Another dear friend said she couldn’t make the walk, but sent her 90 year old mother and her sister in her place. Just before the walk started, our friend rushed in saying someone in the back needed to talk to us right away. To our great surprise, there stood Tom’s best friend from Minneapolis and another friend who had flown in from Oklahoma – all to walk with us and remember Tom. We were blown away by their love, kindness and generosity.

Between the morning walk and an afternoon Bison football game, my husband and I scurried around, ordered sandwiches and a cake and had everyone over to our home in north Fargo for supper.

The group included all of the above plus several other friends. We talked, laughed, reminisced and had a wonderful time. This is a day we will NEVER forget – a great tribute to our son, Tom, and much love expressed by dear friends.”

If you are having a season of “homesickness” for someone special, I hope you pick up the phone, send out an email, or do whatever you can to reach out to someone else who shared your love. That simple act of kindness has the power to soften the heartache for both of you.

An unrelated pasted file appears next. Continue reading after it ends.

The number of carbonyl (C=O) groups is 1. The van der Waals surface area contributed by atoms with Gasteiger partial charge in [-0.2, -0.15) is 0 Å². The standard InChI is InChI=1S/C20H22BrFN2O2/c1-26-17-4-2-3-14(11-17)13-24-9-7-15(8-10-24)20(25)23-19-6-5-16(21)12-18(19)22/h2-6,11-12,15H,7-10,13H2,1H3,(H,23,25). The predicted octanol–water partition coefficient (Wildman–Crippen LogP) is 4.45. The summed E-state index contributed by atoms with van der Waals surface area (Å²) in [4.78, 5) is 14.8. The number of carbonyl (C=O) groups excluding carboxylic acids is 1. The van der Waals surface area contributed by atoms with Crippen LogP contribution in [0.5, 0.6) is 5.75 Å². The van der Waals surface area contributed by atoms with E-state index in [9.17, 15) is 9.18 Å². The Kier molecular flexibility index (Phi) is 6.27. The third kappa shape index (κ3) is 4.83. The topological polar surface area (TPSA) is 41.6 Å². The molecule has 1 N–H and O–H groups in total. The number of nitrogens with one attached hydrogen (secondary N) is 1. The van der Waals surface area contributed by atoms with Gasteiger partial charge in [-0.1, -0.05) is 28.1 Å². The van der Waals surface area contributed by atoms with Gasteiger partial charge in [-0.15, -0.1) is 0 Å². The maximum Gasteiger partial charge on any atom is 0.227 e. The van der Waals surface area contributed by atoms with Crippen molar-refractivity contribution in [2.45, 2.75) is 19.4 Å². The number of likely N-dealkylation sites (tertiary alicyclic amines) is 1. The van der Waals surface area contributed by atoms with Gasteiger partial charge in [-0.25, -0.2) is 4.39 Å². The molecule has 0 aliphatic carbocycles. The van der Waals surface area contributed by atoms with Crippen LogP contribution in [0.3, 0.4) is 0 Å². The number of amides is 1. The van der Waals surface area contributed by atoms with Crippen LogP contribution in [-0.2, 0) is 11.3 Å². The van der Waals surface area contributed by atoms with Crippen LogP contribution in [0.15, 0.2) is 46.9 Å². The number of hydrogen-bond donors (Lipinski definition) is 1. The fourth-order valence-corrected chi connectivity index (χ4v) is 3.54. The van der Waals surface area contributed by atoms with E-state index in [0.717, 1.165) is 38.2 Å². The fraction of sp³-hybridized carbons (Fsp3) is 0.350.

Please continue to share your stories of kindness with me at info@nicolejphillips.com. Or send a letter to Kindness is Contagious c/o Nicole J. Phillips, The Forum, 101 5th St. N., Box 2020, Fargo, ND 58107.

Nicole J. Phillips is a former television anchor for Fox News in Fargo. She is a writer, speaker and mother of three kids. Nicole is married to Ohio University’s Men’s Head Basketball Coach Saul Phillips. Her columns run every Saturday. You can also get a Daily Dose of Inspiration from Nicole at www.nicolejphillips.com.